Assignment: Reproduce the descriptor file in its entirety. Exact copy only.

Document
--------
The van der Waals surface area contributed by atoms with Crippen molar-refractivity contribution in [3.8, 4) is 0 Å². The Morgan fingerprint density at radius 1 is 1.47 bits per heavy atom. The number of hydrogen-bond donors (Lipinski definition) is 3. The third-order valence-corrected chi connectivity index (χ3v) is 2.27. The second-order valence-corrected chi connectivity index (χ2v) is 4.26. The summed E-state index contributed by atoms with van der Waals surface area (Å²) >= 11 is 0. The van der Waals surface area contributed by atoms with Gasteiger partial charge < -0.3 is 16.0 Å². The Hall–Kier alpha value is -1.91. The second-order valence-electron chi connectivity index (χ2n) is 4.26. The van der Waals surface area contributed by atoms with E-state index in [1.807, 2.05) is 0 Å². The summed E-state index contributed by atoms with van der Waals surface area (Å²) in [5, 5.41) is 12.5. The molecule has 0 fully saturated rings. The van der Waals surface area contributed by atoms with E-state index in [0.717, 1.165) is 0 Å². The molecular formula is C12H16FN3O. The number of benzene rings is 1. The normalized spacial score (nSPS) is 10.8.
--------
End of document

The van der Waals surface area contributed by atoms with Crippen molar-refractivity contribution in [3.8, 4) is 0 Å². The Morgan fingerprint density at radius 1 is 1.47 bits per heavy atom. The number of hydrogen-bond donors (Lipinski definition) is 3. The third-order valence-corrected chi connectivity index (χ3v) is 2.27. The second-order valence-corrected chi connectivity index (χ2v) is 4.26. The summed E-state index contributed by atoms with van der Waals surface area (Å²) >= 11 is 0. The van der Waals surface area contributed by atoms with Gasteiger partial charge < -0.3 is 16.0 Å². The Hall–Kier alpha value is -1.91. The second-order valence-electron chi connectivity index (χ2n) is 4.26. The van der Waals surface area contributed by atoms with E-state index in [1.807, 2.05) is 0 Å². The summed E-state index contributed by atoms with van der Waals surface area (Å²) in [5, 5.41) is 12.5. The molecule has 0 fully saturated rings. The van der Waals surface area contributed by atoms with E-state index in [0.717, 1.165) is 0 Å². The molecular formula is C12H16FN3O. The number of benzene rings is 1. The normalized spacial score (nSPS) is 10.8.